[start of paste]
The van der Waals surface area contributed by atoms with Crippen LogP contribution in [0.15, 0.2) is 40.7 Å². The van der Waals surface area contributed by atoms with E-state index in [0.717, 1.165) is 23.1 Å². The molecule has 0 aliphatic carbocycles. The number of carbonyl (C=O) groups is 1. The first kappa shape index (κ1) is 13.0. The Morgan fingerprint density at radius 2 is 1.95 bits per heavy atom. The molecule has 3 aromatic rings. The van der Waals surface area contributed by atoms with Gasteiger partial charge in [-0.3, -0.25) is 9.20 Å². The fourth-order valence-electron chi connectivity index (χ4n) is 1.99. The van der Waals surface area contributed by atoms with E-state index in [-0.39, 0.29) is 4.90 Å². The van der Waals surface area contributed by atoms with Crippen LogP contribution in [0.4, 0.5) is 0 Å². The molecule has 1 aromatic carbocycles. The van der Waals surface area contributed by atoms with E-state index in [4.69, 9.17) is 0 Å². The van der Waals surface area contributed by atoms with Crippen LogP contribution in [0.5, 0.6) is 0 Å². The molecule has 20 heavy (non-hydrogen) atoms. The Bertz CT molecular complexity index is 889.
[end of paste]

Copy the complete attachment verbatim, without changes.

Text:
The van der Waals surface area contributed by atoms with Crippen LogP contribution in [0.15, 0.2) is 40.7 Å². The van der Waals surface area contributed by atoms with E-state index in [0.717, 1.165) is 23.1 Å². The molecule has 0 aliphatic carbocycles. The number of carbonyl (C=O) groups is 1. The first kappa shape index (κ1) is 13.0. The Morgan fingerprint density at radius 2 is 1.95 bits per heavy atom. The molecule has 3 aromatic rings. The van der Waals surface area contributed by atoms with Gasteiger partial charge in [-0.3, -0.25) is 9.20 Å². The fourth-order valence-electron chi connectivity index (χ4n) is 1.99. The van der Waals surface area contributed by atoms with E-state index in [-0.39, 0.29) is 4.90 Å². The van der Waals surface area contributed by atoms with Crippen LogP contribution in [0.4, 0.5) is 0 Å². The molecule has 1 aromatic carbocycles. The van der Waals surface area contributed by atoms with E-state index in [4.69, 9.17) is 0 Å². The van der Waals surface area contributed by atoms with Crippen LogP contribution in [0.5, 0.6) is 0 Å². The molecule has 20 heavy (non-hydrogen) atoms. The Bertz CT molecular complexity index is 889.